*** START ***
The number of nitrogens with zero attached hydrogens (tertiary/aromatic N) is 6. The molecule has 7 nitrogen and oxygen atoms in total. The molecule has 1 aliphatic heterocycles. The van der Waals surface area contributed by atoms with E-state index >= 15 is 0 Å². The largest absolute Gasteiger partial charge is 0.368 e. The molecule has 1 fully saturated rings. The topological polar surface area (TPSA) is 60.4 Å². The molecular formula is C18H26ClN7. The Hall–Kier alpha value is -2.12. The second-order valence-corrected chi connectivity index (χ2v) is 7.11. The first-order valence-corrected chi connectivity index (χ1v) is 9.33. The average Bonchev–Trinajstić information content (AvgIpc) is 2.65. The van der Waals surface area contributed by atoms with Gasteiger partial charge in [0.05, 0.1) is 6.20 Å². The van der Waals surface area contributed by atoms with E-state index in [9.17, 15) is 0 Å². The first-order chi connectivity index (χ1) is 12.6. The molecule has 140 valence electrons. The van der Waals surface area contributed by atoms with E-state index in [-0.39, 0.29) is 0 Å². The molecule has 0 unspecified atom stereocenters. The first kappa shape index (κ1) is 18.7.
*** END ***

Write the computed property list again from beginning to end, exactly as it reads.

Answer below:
The number of nitrogens with zero attached hydrogens (tertiary/aromatic N) is 6. The molecule has 7 nitrogen and oxygen atoms in total. The molecule has 1 aliphatic heterocycles. The van der Waals surface area contributed by atoms with E-state index >= 15 is 0 Å². The largest absolute Gasteiger partial charge is 0.368 e. The molecule has 1 fully saturated rings. The topological polar surface area (TPSA) is 60.4 Å². The molecular formula is C18H26ClN7. The Hall–Kier alpha value is -2.12. The second-order valence-corrected chi connectivity index (χ2v) is 7.11. The first-order valence-corrected chi connectivity index (χ1v) is 9.33. The average Bonchev–Trinajstić information content (AvgIpc) is 2.65. The van der Waals surface area contributed by atoms with Gasteiger partial charge in [0.05, 0.1) is 6.20 Å². The van der Waals surface area contributed by atoms with E-state index in [9.17, 15) is 0 Å². The first-order chi connectivity index (χ1) is 12.6. The molecule has 140 valence electrons. The van der Waals surface area contributed by atoms with E-state index in [-0.39, 0.29) is 0 Å². The molecule has 0 unspecified atom stereocenters. The first kappa shape index (κ1) is 18.7.